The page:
I would agree with Jeff. If you don't have any experience with Java, then Head First Java, and Thinking in Java are good books.
If you come from C++ background, or having working knowledge about OO principles, then Core Java (Vol I & II) are very good (please note that those are huge books and expensive compared to previously mentioned books).
I haven't read Horton's book, but I won't recommend Schildt's book.
Further, though Effective Java is an excellent book - please note that it is book for programmers hoping to write better programs(just like Effective C++ by Meyers). That book is not meant to teach Java from basics - so please don't refer it as your first Java book.
If you are a total newbie, and want to buy only one book for now - then I would recommend Head First Java.
Sayth renshaw wrote:There are 2 beginning books out there the wrox Horton beginning java isbn 0470404140 and the 5th edition java a beginners guide isbn 0071606327 by Schildt.
Can't really afford to buy both and have trouble splitting them, has anyone used either of these and could share an opinion?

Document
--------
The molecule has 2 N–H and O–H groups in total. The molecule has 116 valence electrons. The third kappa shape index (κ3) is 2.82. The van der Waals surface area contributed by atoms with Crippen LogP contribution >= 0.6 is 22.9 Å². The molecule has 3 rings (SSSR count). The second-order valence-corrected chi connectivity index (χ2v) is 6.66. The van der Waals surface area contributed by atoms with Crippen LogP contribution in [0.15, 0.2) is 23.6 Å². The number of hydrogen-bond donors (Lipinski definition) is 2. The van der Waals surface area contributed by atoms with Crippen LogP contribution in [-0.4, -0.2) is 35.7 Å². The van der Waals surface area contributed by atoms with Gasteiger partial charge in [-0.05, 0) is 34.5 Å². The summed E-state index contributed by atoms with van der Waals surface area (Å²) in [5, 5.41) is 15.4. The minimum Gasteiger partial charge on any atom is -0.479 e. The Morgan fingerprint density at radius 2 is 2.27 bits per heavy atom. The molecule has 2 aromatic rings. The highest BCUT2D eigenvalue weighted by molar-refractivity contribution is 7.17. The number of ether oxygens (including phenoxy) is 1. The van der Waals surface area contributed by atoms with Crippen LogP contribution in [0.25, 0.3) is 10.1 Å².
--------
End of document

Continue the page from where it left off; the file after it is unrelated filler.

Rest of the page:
I had the same problem. I moved from years of scripting languages to Java a few months back. I started with Head First which was good but if you have done the trail already you might not get too much out of it. Schildt is not good. I sent mine back.
You are right about Bloch. I bought it about 2-3 months (recreational programming only) after finishing Head First and it was far too advanced in most places for me. Some stuff is useful but you have to sift through a lot of advanced stuff to get it.
In the end I decided that I would just push on with some projects and use the internet to solve problems as I came across them. It is a more organic way of learning which suits me. Helpful if you know people who will review code for you on occasion.
My thinking is that, whilst you can learn small scale syntax/vocabulary from the DIY method it probably isn't so good for learning how to properly structure code. I was also considering something on threading but this might be something I can address in the DIY way when it comes up there seems to be a lot of tutorials out there.
Joined: Apr 17, 2011
Yeah, I have just spent this year in college and doing ASP web. So learning SQL server 2008, VB.Net HTML CSS Visual Studio. I might be the odd one out but I don't really like visual studio or vb.net and I found the whole experience underwhelming.